Retrospective analysis of a population-based database.
To investigate national epidemiological trends of cervical spine surgical procedures from 2002–2009.
Summary of Background Data. Anterior cervical fusion
(ACF), posterior cervical fusion
(PCF), and posterior cervical decompression
(PCD) are procedures routinely performed for cervical degenerative pathology. Studies regarding epidemiological trends of these procedures is currently lacking in the literature.
Data from the Nationwide Inpatient Sample
of the Healthcare Cost and Utilization Project was obtained for each year between 2002 and 2009. Patients undergoing ACF, PCF, and PCD for the diagnosis of cervical radiculopathy
and myelopathy were identified. Demographics, costs, and mortality were assessed in the surgical subgroups. A P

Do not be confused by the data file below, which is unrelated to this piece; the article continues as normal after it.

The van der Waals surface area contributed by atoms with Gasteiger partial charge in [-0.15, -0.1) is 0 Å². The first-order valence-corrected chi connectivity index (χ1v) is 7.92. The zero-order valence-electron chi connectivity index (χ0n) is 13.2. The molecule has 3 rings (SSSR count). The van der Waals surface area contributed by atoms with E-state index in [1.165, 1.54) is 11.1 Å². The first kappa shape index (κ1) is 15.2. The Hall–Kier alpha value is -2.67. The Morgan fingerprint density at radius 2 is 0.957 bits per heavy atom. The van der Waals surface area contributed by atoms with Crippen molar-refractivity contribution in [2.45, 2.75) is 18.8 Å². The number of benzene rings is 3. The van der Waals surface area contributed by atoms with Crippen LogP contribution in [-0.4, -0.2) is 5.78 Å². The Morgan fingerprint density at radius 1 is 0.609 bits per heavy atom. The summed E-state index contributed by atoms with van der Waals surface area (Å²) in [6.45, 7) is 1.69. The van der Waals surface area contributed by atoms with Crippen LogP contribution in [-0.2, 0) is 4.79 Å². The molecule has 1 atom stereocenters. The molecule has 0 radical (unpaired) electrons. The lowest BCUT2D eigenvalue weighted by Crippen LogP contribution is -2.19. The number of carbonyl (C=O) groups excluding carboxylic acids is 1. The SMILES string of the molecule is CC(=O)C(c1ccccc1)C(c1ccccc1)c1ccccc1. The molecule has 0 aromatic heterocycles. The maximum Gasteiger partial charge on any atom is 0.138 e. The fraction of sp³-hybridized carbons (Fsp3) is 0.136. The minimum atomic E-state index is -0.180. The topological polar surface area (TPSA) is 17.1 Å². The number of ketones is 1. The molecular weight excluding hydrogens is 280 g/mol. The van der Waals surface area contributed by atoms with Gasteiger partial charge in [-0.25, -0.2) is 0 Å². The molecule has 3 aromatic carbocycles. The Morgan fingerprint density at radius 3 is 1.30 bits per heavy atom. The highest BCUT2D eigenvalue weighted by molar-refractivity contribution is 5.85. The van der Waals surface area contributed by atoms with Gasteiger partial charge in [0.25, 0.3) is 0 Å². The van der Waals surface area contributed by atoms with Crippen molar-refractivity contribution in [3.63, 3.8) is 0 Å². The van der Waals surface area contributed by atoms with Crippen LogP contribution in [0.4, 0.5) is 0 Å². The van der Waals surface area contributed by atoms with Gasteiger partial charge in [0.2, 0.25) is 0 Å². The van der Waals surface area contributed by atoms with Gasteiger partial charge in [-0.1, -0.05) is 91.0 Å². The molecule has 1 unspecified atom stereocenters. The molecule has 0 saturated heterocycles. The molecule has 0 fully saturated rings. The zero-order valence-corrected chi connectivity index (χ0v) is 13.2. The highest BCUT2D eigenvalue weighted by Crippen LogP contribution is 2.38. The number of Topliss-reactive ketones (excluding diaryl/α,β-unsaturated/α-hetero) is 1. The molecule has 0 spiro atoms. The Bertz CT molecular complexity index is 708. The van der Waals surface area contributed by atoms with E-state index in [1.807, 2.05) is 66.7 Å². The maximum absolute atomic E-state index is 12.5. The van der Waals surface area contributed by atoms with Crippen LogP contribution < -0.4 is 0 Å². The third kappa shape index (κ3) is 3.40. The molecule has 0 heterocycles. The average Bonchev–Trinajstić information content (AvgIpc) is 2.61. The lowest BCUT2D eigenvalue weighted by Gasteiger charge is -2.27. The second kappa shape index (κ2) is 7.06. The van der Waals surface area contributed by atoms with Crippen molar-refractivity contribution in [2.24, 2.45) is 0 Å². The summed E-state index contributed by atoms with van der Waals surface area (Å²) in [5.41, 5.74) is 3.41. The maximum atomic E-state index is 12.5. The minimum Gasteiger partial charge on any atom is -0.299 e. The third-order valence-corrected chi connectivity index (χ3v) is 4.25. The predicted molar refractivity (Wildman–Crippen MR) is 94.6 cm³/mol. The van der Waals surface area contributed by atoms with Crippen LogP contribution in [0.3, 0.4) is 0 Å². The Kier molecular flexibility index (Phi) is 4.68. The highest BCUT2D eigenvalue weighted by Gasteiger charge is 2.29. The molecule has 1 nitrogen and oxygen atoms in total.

value of 0.001 was used to denote significance.
An estimated 1,323,979 cervical spine surgical procedures were performed between 2002 and 2009. There was a significant upward trend in the mean age of patients undergoing cervical spine surgery
during this time period. ACF and PCF cohorts demonstrated statistically significant increases in comorbidities and costs from 2002–2009. The PCF group had the greatest mortality, comorbidities, costs, and longest hospitalizations compared with ACF and PCF cohorts across all time periods.
Our study demonstrates that cervical spine surgical procedures have increased between 2002 and 2009 (P
= 0.001). The primary increase in volume is due to the increasing number of ACFs. Despite older patients with more comorbidities undergoing ACF and PCF procedures, mortality has not changed. However, this patient population trended significant increases in costs during this time period. We hypothesize that these increased costs are due to an increased comorbidity burden in patients undergoing ACF or PCF. Results of this study can be used to set benchmarks for future epidemiological investigations in cervical spine surgery
Level of Evidence: 4